Friday 19 April 2019

'I'll spend Christmas Day alone in my bedsit, and I worry that it'll be my last' - Eugene (60)

The festive season can be very lonely for people like Eugene McCarthy (60), who lives on his own in a Dublin bedsit

Home alone: Eugene McCarthy outside his bedsit in Rathmines. Photo: Tony Gavin
Home alone: Eugene McCarthy outside his bedsit in Rathmines. Photo: Tony Gavin

Eugene McCarthy

This Christmas I'll get up at 10am. The last six years I've got up earlier and gone to Christmas dinners hosted by different support organisations, but this year will be different. My health isn't good - I've respiratory problems - so I can't go out anywhere smoky and noisy. I'll be staying home and taking it easy.

It's my first year with ALONE and they're going to bring me my Christmas meal. My volunteer says she'll bring it round - she's lovely, she's like a daughter to me - but apart from her, I don't expect anyone else to call.

I've been settled in accommodation now since 2011 and before that, I had a history of homelessness. I've a lovely warm flat. It's small, it's confined, it's a bedsit really with a medium sized big room and a kitchen and toilet, but it's in a nice area of Dublin and I appreciate it something terrible.

On Christmas Day, I'll stay indoors and watch television the rest of the day. I'm lucky, I have Virgin Media. I'm one of those homeless people who gave up a lot of bad habits.

Now I spend my money on the TV. I like that Virgin Media has Christmas FM on it for a few weeks. That's a priority for me and I tune into that for a few hours on Christmas and I think about my parents.

I miss family terribly. Christmas used to be a very happy time for me but when your parents die, it dies off. It would be impossible for them to be alive now - my father would be 106 - but the loss is still there and Christmas is changed.

Eugene in his bedsit watching TV. Photo: Tony Gavin
Eugene in his bedsit watching TV. Photo: Tony Gavin

My father was a lovely man and he gave us a great Christmas. And my mam was a very gentle woman - she made a great Christmas dinner! I grew up with my siblings in Cork. I think at one point there were five of us in the attic room of a terrace, so it was a full house.

I'm the youngest. I loved building snowmen with everyone and playing in the snow and ice. I used to love getting up on Christmas morning and having a stocking full of goodies, sweets and coins and we always used to get a selection box.

I don't bother putting up a tree or decorations now, my flat is very bare. It's a lonely time of the year for me. I don't have family in Dublin.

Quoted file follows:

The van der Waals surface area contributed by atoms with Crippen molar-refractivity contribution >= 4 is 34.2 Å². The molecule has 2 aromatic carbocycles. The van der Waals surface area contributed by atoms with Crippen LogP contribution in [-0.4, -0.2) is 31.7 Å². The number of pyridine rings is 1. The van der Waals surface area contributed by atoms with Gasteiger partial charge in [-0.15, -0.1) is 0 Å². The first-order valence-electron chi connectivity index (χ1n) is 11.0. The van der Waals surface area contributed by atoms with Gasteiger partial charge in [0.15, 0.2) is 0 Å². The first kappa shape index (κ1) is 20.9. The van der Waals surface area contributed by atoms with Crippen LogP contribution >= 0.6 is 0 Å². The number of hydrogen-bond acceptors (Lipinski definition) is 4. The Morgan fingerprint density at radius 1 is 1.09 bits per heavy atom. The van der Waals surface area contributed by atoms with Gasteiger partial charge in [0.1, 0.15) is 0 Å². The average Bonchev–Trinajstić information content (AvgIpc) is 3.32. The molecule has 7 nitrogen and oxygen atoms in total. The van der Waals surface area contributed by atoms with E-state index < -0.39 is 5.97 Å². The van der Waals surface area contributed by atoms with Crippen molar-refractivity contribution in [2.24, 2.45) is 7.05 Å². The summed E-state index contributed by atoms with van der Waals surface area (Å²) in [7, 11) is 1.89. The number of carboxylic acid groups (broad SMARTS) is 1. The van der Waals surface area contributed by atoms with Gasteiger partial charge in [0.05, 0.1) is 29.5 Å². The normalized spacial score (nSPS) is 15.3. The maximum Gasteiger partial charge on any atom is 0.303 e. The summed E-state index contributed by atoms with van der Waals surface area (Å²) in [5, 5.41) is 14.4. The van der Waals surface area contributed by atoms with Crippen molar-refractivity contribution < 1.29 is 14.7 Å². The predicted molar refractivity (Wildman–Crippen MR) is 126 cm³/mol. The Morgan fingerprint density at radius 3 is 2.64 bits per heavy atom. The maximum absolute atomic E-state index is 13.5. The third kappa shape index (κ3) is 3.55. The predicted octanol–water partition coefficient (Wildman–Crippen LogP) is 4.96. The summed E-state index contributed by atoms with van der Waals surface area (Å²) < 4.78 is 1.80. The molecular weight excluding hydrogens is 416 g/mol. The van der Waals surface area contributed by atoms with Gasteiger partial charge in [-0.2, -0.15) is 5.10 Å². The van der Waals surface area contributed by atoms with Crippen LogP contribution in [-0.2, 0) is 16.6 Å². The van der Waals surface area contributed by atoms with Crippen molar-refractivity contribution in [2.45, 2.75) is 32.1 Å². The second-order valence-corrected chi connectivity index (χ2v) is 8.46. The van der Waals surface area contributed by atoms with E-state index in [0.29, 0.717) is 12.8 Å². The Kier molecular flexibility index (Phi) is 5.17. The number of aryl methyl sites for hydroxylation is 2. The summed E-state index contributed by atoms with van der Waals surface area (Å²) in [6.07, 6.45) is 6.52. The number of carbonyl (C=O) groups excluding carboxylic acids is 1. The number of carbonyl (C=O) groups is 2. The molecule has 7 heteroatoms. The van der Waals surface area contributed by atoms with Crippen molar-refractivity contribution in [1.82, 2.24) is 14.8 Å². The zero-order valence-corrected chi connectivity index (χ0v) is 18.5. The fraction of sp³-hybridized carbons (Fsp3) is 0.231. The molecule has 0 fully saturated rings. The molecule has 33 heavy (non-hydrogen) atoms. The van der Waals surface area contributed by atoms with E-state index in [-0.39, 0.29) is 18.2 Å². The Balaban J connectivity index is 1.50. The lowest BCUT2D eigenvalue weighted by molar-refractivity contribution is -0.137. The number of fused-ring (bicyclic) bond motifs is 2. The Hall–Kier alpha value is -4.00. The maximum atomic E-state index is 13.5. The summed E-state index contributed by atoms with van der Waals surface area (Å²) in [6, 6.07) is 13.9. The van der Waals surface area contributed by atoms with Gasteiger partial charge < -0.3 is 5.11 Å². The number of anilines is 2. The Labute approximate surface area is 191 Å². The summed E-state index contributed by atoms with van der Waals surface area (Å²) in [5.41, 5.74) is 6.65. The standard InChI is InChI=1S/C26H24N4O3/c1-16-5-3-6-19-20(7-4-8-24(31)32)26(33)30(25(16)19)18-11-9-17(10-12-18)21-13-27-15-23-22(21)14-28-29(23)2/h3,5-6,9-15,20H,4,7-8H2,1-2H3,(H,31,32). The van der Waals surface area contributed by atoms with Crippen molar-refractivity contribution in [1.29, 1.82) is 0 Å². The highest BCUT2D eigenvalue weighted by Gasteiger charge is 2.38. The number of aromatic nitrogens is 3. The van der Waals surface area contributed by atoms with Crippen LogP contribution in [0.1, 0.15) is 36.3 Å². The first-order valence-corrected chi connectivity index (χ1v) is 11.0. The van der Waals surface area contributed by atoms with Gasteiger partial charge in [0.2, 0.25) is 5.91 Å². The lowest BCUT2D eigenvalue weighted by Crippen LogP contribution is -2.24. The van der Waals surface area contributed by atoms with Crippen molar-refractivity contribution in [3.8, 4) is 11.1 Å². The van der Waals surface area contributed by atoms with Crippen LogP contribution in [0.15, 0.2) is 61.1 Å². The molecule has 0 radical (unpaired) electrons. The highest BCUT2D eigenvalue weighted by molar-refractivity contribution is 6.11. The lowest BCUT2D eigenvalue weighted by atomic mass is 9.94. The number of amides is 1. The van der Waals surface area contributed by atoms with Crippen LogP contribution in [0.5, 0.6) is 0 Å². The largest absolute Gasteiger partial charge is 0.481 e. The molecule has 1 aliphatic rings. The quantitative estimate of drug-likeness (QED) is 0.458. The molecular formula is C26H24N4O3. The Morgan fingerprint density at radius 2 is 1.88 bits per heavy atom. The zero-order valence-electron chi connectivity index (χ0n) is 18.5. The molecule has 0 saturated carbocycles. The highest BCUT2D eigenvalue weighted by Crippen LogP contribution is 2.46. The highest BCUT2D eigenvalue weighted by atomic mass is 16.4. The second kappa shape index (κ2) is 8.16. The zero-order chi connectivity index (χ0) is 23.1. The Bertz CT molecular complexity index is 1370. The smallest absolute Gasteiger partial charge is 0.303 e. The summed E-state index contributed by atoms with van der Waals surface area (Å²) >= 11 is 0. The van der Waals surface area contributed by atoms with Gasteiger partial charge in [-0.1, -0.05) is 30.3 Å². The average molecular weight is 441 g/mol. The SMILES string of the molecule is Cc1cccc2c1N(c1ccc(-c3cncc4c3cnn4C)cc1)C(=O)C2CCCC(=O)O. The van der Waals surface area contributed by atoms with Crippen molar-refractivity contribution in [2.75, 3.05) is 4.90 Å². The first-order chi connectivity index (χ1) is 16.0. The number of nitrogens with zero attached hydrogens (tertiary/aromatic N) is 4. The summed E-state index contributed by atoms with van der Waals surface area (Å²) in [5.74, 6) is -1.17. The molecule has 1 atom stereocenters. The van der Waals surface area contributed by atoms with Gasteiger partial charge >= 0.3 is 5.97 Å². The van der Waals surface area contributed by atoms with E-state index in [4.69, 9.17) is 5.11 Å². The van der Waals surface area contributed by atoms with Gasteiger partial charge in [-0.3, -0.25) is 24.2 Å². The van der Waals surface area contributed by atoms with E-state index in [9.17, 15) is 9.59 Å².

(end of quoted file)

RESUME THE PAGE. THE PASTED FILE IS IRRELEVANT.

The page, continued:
I never went into relationships and I wasn't blessed with a family. Christmas is basically a time for children. And when you're older and you have no children, it's very hard. Children are a great support.

Christmas is just not a happy time of the year for everyone, especially if you're elderly and on your own. But support from friends is important too and sometimes I have friends round, like my Crosscare support worker. She does a great job and helps me out once a week, but Crosscare don't come on Christmas Day. I treat her like my niece and like to buy her a Christmas present.

I buy a few things for my neighbours too who are very close and I sent my Christmas cards out a few weeks ago. I've got two cards through the post so far - one from a neighbour and one from my eldest sister.

I'm not totally immobile. I was able to go into town last week and do my Christmas shopping and see the new extension to the green line Luas, but I get bad turns.

My health isn't good and my body is aching, I haven't always treated it well and I worry that this Christmas could be my last. I hope it isn't.

I'm going to one Christmas party this year - the St Vincent de Paul one - which I'm looking forward to. I don't celebrate the religious part of Christmas though, I just treat it as a winter holiday.

What I really look forward to is what comes after Christmas. I look forward to New Year because it always feels like a fresh start.

When ALONE brings me my dinner, I'll eat it on a special chair I have in front of the television. I have a table, but it's covered in medication and I wouldn't sit at a table on my own anyway. At 7pm I'll go to bed. It's in the same room as the television so I'll watch a bit more TV until about 9pm and then I'll go to sleep.

It is lonely. But I don't want people feeling sorry for me. I'm very lucky in some ways and blessed in so many ways. I gave up a lot of addictions. Years ago, I was sleeping rough and compared with now, I feel very fortunate to have a roof over my head.

Last Christmas, I was in hospital right up to Christmas Eve and in 2009 and 2010 I was in emergency accommodation and only had turkey sandwiches to eat on Christmas Day.

I feel I have a lot of support from various organisations and I'd be lost without ALONE - they do great work. This really is a great country for people like myself. The support organisations have done so much for me. But they need donations.

Now that I can, I like to make donations to charities at Christmas and I donate to ALONE and St Vincent de Paul. I used to support animal charities too but humans have to take priority.

The number of people facing homelessness at the moment is scary and it's important to do what you can to help.

To support ALONE, visit alone.ie.

In conversation with Chrissie Russell

Irish Independent

Editors Choice

Also in Life